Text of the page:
Panama

It appeared in an American paper the day after the U.S. senate vote on the Panama Canal: an advertisement announcing the sale of water from the Panama Canal. For $4.50, sent to a Panama City post office box, diehards were given the chance "to own a piece of the Panama Canal in perpetuity."

Each bottle contained four ounces of Panama Canal water as a lasting memento, the ad promised. Included in the deal was a "do-it-yourself treaty" texts as approved by the U.S. Senate, with open spaces to fill in your own amendments, reservations, articles.

When it comes to the canal, history has shown, Panamanians are sensitive and so was Guillermo Valdes, an enterprising television journalist who spotted the ad. Valdes set out to unmask the mysterious "Canal Corporation" in whose name the Post office box appeared. He came up with the names of four Americans living at Fort Clayton, a U.S. Army base in the Canal Zone.

"It's a hoax, a scandal, an affront to the nation," Valdes bristled on the air and proceeded to telephone the advertisers. Terry Lylee, one of the four, unwittingly made things worse.

"It was not meant to be a joke, it's a real business," a nervous Lylee told Valdes. The bottle was nicely decorated and the treaty text beautifully designed.

"Americans are really unbelievable," said Valdes who announced that he would not rest until the government ordered the post office box closed down.

WHEN SEN. DENNIS DeCONCINT (D-Ariz.) visited Panama in December he got the standard senatorial tour: talks with opposition leaders, with people in favor of the treaties, with Zonians and student groups. Last week some of DeConcini's Panamanian acquaintances swapped stories about this quiet American whom no one really paid much attention to yet whose intervention clause brought Panama close to dumping the pacts.

None of these Panamanians wanted their names used for fear fo being publicly associated with the "colonialist senator" but all agreed he seemed "a nice guy, somewhat naive, and with little idea of what the canal issue or Panama was all about."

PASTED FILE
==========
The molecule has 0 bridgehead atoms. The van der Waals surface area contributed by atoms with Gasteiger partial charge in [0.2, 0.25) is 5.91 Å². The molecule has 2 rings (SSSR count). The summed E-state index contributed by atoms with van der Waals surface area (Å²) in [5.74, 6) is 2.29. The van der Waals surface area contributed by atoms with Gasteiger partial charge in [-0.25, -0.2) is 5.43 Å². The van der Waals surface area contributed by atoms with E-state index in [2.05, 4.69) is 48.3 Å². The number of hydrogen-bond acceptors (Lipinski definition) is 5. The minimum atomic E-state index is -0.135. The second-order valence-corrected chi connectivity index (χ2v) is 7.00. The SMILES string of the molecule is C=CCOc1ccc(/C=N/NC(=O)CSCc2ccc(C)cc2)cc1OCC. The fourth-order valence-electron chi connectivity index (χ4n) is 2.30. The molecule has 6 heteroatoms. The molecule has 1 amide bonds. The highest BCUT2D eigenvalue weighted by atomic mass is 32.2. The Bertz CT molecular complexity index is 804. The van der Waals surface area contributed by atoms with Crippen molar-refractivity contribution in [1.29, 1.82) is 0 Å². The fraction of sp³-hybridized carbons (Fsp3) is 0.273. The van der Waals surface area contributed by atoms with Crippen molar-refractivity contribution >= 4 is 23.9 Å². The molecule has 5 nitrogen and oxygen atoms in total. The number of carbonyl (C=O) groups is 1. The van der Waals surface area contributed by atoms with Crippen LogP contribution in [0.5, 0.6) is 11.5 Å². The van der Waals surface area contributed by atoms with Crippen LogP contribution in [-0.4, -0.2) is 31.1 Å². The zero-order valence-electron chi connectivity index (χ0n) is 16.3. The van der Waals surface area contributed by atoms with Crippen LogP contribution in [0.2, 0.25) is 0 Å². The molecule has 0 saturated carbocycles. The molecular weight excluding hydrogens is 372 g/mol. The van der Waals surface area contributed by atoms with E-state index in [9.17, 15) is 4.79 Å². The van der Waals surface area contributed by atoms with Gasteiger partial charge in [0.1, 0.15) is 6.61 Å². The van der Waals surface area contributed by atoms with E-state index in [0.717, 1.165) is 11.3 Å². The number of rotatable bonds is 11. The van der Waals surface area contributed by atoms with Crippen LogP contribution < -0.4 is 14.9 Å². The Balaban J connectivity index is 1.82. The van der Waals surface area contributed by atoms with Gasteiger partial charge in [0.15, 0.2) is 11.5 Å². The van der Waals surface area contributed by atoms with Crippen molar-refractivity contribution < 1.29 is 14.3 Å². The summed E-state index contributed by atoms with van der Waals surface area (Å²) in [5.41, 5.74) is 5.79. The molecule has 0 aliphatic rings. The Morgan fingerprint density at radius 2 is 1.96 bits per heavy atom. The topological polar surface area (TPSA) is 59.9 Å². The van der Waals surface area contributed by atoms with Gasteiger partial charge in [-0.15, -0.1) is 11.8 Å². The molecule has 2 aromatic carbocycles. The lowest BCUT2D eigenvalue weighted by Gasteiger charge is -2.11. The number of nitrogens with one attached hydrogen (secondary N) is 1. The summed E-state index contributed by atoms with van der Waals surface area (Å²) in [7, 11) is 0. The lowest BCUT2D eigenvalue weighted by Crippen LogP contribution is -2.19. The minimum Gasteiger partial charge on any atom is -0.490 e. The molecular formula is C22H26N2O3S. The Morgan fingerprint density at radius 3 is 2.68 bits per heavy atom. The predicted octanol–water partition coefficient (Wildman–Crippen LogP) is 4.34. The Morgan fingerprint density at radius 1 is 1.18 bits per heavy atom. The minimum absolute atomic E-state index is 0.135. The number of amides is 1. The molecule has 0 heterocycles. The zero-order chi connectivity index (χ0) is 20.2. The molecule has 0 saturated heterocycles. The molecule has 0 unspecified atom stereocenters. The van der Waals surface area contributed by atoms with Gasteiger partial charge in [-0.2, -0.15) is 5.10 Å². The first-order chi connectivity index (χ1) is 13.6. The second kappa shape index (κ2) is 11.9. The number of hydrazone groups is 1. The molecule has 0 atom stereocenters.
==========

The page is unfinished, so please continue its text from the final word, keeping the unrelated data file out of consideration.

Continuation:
Unlike other senators, who had traveled with colleagues, DeConcini arrived with his own private group, including his wife and his mother. To Panamanians, who, like most Latins, are strong male chauvinists, this was quite a shock.

"How is it possible, he kept checking with his mother, and his wife asked more penetrating questions than the man himself?" asked one indignant opposition lawyer with whom the DeConcini party had a long talk.

One such meeting with opposition leaders took place in the home of a Panamanian physician Osvaldo Velasquez, where the Panamanians reportedly asked the Arizona senator which way he would vote on the canal pacts.

"You know what his answer was?" one of the men present at the gathering recalled. "He said I have three children, two are against and one is in favor and I still haven't made up my mind."

At the meeting, DeConcini showed much interest in the human rights problems for political opponents to Panama's military government and asked if there would be violence in Panama if the treaties did not pass. Afterwards, he sent a letter expressing his "thanks and admiration."

"Both my wife and I . . . have a much better grasp of the implications of the treaties for domestic Panamanian politics," DeConcini wrote.

"Imagine, we thought DeConcini was a nice guy," said one of the opposition leaders, a prominent lawyer in Panama.

At the end, before he left, he even gave us his card and said we could contact him any time. If ever we had any problems, he could kick up a storm, in the Senate for us. Famous last words."

THERE WERE NO demonstrations or angry banners last week in the residential neighborhoods of the Canal Zone. Just here and there, those small, telling signs: "Garage sale."

Quite a few of the American residents say they will wait and see how things go when Panama starts taking over the police duties, the courts and the stores.

The Senate vote approving the treaties was not exactly a shock to pain when a relative dies after a long disease," as one old-timer here said. "You knew it was coming, but to hear it happen was agony."

The main effect among the dyed-in-the-wood patriots who proudly say they have more boy scouts per capita than any U.S. community, appears to be disillusion with what they believed to be "American democracy."

The horse-trading the vote-swapping, the wheeling and dealing on the Senate floor before the vote had nothing to do with what the American people think about the canal, many Zonians claimed. And not a few felt that the canal should have been made by a national referendum.

AT THE BALBOA Yacht Club the young, tanned crowd did not seem to share the gloom of their elders. In front of the wooden frame building on the canal bank, car radios blared as usual. Indoors, under the lazy fans that always appear in novels swapped stories about fishing trips even getting high. The bar itself is even being remodeled as though the Americans are here to stay.

They did not seem to care much about politics. If necessary, although many of them were born in the Zone, they could replace this waterfront with another in California or Florida.